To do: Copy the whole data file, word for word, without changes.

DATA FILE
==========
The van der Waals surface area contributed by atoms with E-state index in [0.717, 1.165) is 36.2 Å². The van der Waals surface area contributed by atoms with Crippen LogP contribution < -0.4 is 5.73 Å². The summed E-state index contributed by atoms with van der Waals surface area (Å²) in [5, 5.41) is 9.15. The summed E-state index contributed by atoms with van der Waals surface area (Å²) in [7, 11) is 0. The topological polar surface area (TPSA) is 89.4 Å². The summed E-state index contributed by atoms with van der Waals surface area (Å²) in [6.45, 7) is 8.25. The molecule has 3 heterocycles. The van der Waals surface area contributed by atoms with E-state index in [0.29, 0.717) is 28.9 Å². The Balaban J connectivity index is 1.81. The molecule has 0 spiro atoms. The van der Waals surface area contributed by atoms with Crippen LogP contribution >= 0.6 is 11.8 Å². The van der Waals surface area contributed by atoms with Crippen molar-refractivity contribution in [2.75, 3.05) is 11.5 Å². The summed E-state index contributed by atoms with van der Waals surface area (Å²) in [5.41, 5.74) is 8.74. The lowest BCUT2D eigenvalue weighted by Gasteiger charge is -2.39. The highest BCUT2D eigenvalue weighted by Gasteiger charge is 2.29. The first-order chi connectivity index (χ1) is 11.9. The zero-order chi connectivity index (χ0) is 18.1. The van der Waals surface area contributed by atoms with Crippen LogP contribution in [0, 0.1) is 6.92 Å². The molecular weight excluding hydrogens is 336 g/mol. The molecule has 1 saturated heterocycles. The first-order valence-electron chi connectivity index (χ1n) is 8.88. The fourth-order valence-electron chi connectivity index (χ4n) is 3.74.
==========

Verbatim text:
The van der Waals surface area contributed by atoms with E-state index in [0.717, 1.165) is 36.2 Å². The van der Waals surface area contributed by atoms with Crippen LogP contribution < -0.4 is 5.73 Å². The summed E-state index contributed by atoms with van der Waals surface area (Å²) in [5, 5.41) is 9.15. The summed E-state index contributed by atoms with van der Waals surface area (Å²) in [7, 11) is 0. The topological polar surface area (TPSA) is 89.4 Å². The summed E-state index contributed by atoms with van der Waals surface area (Å²) in [6.45, 7) is 8.25. The molecule has 3 heterocycles. The van der Waals surface area contributed by atoms with E-state index in [0.29, 0.717) is 28.9 Å². The Balaban J connectivity index is 1.81. The molecule has 0 spiro atoms. The van der Waals surface area contributed by atoms with Crippen LogP contribution >= 0.6 is 11.8 Å². The van der Waals surface area contributed by atoms with Crippen molar-refractivity contribution in [2.75, 3.05) is 11.5 Å². The summed E-state index contributed by atoms with van der Waals surface area (Å²) in [5.41, 5.74) is 8.74. The lowest BCUT2D eigenvalue weighted by Gasteiger charge is -2.39. The highest BCUT2D eigenvalue weighted by Gasteiger charge is 2.29. The first-order chi connectivity index (χ1) is 11.9. The zero-order chi connectivity index (χ0) is 18.1. The van der Waals surface area contributed by atoms with Crippen LogP contribution in [0, 0.1) is 6.92 Å². The molecular weight excluding hydrogens is 336 g/mol. The molecule has 1 saturated heterocycles. The first-order valence-electron chi connectivity index (χ1n) is 8.88. The fourth-order valence-electron chi connectivity index (χ4n) is 3.74.